The Chicago Board Options Exchange began trading in bitcoin futures on Sunday. The cryptocurrency has come into the mainstream of US finance eight years after it was invented. But the South Korean government, concerned with wild price swings of digital currencies in local exchanges, is considering regulating them.
Financial Services Commission Chairman Choi Jong-ku told reporters Monday, “The government is examining how much to regulate virtual currency trading. A total ban is among the options on the table.” An interagency task force led by the Justice Ministry will discuss regulations over cryptocurrencies this week. The regulations expected to be discussed include banning local cryptocurrency exchanges in principle, introducing consumer protection measures and permitting only those exchanges which meet requirements for the prevention of money laundering. Financial observers expect the authorities will restrict investment amounts or investor eligibility.
Bitcoin in South Korea traded a bit above 1 million won ($910) until early this year, then soared amid frenzy investments by people of all ages, including office workers, housewives and even high school students. It peaked at 24.99 million won on Dec. 8 at Bithumb, one of the nation’s leading cryptocurrency exchanges. Critics accused them of going on a risky speculative spree and spreading a get-rich-quick mentality. Even a new word, “bitcoin zombie,” was coined to refer to those who check the cryptocurrency’s price day and night as it is traded round the clock and online. In August, police busted a fraud ring that swindled 155.2 billion won in cryptocurrency out of more than 35,000 people.
Prime Minister Lee Nak-yon said in a Cabinet meeting on Nov. 28, “Youths and students have rushed to invest in digital currencies. Drug dealers and swindlers are said to use the currencies. It’s about time the Justice Ministry and other related agencies began to examine this problem.” A week later, the interagency task force held a meeting, then the price of bitcoin nosedived more than 40 percent last weekend from its peak on the news of the authorities considering regulations.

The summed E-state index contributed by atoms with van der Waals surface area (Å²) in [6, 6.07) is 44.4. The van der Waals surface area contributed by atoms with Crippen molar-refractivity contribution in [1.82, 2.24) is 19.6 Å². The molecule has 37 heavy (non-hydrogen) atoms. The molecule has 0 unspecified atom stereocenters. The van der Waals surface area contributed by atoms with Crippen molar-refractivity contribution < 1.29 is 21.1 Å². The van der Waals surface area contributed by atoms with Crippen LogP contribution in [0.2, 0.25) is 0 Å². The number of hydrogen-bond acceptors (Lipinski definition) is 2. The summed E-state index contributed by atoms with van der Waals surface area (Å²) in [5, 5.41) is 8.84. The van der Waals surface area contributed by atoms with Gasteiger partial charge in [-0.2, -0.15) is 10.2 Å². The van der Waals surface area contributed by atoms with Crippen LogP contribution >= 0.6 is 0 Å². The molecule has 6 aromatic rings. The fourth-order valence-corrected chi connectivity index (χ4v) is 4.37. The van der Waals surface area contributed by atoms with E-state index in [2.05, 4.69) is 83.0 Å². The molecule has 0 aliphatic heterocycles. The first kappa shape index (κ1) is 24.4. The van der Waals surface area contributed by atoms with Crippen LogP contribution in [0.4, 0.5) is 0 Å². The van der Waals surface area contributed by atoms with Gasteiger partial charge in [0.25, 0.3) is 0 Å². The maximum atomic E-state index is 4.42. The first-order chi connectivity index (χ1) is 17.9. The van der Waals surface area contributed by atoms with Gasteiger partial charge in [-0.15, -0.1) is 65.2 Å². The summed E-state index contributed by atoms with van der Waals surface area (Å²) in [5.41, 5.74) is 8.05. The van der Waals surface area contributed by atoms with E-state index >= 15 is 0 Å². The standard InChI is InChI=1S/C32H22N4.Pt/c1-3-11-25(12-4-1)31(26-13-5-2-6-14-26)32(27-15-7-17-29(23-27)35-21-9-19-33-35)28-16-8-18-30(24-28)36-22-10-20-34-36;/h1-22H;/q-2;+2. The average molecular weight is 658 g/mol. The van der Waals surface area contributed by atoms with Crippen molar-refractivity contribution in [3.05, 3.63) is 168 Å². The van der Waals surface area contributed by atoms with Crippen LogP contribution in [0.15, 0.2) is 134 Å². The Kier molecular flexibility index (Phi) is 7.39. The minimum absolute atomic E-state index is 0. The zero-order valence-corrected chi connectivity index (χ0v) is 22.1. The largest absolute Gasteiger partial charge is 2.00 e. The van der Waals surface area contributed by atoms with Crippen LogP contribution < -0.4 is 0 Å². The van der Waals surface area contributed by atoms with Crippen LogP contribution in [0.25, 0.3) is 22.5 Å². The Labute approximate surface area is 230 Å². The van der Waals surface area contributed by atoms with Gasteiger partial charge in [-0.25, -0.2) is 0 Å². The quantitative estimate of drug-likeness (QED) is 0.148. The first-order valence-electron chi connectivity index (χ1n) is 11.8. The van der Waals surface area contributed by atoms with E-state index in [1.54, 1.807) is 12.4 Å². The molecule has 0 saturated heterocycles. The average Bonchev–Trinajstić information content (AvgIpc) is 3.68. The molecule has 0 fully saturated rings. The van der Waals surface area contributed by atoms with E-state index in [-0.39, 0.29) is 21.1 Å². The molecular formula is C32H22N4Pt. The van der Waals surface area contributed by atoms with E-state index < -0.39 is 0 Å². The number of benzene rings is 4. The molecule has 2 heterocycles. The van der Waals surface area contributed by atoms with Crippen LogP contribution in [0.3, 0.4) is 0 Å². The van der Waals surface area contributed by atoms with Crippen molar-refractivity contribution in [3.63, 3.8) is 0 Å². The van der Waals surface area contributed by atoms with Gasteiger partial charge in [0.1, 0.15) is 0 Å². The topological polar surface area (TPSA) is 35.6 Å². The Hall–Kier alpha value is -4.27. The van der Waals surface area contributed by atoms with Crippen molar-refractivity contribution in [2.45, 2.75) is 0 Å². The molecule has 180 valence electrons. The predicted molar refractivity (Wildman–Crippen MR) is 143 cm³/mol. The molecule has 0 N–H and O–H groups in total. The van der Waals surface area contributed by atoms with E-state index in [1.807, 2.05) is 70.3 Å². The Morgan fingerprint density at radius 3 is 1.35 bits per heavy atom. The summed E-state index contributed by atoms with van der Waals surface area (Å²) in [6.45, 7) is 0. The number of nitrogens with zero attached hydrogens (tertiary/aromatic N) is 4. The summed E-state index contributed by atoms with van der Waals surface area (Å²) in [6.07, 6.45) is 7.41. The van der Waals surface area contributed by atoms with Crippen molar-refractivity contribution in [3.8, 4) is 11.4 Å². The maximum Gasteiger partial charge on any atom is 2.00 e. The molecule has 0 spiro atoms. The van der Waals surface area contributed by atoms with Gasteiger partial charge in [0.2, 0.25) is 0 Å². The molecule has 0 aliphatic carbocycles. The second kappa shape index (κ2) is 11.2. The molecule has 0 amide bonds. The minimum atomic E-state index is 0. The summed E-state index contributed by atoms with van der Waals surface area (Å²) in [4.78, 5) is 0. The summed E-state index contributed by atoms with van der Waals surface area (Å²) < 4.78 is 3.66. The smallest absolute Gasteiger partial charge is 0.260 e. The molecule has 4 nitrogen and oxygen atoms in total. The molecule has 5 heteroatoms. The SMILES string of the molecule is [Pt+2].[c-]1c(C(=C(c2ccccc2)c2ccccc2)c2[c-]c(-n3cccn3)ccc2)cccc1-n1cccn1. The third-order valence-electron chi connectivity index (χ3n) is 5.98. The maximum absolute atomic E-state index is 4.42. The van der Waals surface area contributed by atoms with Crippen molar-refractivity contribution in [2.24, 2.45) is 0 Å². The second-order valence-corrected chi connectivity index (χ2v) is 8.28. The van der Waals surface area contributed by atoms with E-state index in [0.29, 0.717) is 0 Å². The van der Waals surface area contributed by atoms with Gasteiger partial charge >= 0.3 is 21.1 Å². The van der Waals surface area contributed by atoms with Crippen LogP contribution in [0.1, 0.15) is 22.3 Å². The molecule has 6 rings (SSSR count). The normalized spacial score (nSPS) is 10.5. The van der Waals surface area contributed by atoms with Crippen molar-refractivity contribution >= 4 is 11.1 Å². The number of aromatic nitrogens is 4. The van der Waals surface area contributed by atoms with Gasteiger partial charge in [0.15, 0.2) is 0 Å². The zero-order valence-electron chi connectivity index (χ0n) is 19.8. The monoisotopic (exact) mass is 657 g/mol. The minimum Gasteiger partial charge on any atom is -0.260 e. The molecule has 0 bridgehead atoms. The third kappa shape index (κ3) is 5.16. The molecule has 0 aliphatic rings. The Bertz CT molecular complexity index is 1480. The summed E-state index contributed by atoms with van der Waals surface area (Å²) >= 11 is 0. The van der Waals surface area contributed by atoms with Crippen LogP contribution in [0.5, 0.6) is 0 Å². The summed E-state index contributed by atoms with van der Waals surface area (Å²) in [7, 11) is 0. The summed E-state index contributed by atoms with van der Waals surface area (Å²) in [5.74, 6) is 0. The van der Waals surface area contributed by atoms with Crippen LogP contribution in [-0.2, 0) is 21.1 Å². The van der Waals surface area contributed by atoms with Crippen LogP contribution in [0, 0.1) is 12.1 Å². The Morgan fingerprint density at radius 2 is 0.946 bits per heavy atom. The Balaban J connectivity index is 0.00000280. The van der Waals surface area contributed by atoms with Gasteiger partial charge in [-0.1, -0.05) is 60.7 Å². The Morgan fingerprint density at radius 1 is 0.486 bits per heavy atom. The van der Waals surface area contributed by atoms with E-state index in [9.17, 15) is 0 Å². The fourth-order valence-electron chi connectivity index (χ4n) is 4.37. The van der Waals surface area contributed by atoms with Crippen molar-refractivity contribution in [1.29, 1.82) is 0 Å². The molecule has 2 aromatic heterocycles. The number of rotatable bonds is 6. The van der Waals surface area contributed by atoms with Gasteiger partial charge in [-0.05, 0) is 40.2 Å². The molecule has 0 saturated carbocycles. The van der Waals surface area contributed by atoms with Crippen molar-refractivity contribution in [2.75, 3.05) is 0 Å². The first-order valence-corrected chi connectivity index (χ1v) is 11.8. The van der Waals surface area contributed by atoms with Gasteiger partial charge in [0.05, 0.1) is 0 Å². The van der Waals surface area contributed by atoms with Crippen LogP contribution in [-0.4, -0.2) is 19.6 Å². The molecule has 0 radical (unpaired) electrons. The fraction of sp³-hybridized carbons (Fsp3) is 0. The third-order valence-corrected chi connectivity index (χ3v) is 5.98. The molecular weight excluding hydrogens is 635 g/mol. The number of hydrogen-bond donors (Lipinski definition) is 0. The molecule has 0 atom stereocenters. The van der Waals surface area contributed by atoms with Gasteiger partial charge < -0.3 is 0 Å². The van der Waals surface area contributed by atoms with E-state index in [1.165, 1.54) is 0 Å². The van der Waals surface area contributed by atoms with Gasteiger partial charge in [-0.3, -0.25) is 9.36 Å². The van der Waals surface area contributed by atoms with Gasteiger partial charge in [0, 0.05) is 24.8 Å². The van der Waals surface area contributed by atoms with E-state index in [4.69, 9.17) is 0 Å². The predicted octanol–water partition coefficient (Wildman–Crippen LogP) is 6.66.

Bitcoin and other cryptocurrencies are virtual commodities without any inherent asset value and are not guaranteed by central banks. The decision to regulate them has come late but was the right one. If the frenzy over bitcoin continues unabated for some time before the bubble bursts, many late investors will suffer enormous losses. Bitcoin can be abused by criminals including drug traffickers, as Prime Minister Lee pointed out.
Measures are needed to curb cryptocurrency speculation and scams. Yet the government does not need to look coldly upon bitcoin. Cryptocurrencies are traded using a “blockchain,” regarded as a core technology of the Fourth Industrial Revolution.
It is an innovative technology to record transactions in a digital ledger, called a block, efficiently and permanently. Once recorded, the data in a block cannot be altered or forged or deleted. The technology is expected to be applied to all financial transactions in the future.
The government must end cryptocurrency speculation but not nip the revolutionary technology in the bud. It needs to take note of the reasons why a US futures contract for bitcoin was launched. It reflects widespread acceptance of the virtual currency.
While trying to normalize overheated trading, financial regulators ought to examine the possibility of bitcoin being utilized as a tool of transactions in the era of the Fourth Industrial Revolution.
Strong measures if taken belatedly all at once can bust speculative bubbles, jolting the economy. It would be irresponsible of the government only to try to regulate cryptocurrencies, unlike the US and Japan which are trying to induce a soft landing.
Government regulations over cryptocurrency trading must be focused on minimizing its side effects and curbing the speculation frenzy. And discussions from various angles are needed as well to avoid missing out on a future technology.